in core services that offer mobility for historically disadvantaged
communities and essential workers.
Policymakers that serve on the boards of these transit agencies
are often at the core of decision making that results in the prioritization of one service over the other. A discussion centered around
transportation equity requires the reader to understand just how
deep racial inequities in our country impact everything that we
do. When decision makers in a room don't look like or can't relate
to the people they are planning for and making infrastructure
decisions for, this naturally results in disparities in the process. For
decades, homogenous groups of leaders have made decisions for the
masses, not considering the negative impacts and consequences that
result from the decisions they routinely make. On many occasions,
boardrooms lack diversity in their composition, and members may
view issues from the same angle as everyone else. With a lack of
progress in diversifying key leadership roles, policymakers cannot
bring the variety of perspectives on issues facing their communities
that a diverse leadership team could.

Workplace Diversity and Inclusion Opportunities
The combination of the pandemic and the murder of George Floyd
created a space for dialogue about racial inequities in our country.
Over the last year, I have discussed racial inequities at work more
than I ever have in my career. Race is difficult to discuss in general,
especially as it relates to racial inequities in the workplace, so this
newfound change is refreshing-and it's about time.
For years, we have avoided the topic that has plagued this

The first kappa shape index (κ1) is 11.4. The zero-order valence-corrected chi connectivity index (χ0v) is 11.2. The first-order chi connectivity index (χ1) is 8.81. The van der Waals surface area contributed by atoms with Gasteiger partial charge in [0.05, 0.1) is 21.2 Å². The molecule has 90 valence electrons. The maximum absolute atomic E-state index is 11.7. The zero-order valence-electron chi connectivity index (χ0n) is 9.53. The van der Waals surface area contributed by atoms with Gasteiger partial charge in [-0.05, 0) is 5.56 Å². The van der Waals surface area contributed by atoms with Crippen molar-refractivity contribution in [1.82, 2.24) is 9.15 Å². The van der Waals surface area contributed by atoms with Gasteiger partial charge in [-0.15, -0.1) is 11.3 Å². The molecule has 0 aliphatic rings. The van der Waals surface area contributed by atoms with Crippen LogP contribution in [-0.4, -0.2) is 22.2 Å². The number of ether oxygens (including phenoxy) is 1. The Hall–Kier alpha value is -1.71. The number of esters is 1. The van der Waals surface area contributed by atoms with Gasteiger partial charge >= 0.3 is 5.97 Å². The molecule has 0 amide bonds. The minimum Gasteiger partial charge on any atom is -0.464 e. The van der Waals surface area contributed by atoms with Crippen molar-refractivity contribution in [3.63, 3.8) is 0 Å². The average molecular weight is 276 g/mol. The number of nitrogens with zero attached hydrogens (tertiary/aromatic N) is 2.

country for far too long, and racial inequities stretch into every
aspect of our daily lives. Much of our unconscious bias is rooted
in how we feel about race. Certainly, there are other factors that
contribute to unconscious bias, but I'm intentionally focusing on
race in this discussion. Race is an uneasy topic that people tend to
shy away from instead of facing the realities of our society. We have
to be intentional and start having dialogue about racial inequities.
Although these conversations can be uncomfortable, we have to get
comfortable with the uncomfortable.
I believe that most organizations face the challenge of racial
inequity, and many are still trying to figure how to initiate conversations and decide whether to institute more formal inclusion and
diversity (I&D) initiatives. I'm fortunate to work for a firm that has
taken an approach to address racial inequities head-on. We believe
that representation matters, and are creating a workplace culture
where diversity is embraced at all levels of an organization, starting
with our board of directors through senior leadership and into our
rank-and-file employees.
Jacobs established formal Employee Network Groups to create
an inclusive environment that focuses on specific populations
w w w .i t e.or g

May 2021


ITE Journal - May 2021

Table of Contents for the Digital Edition of ITE Journal - May 2021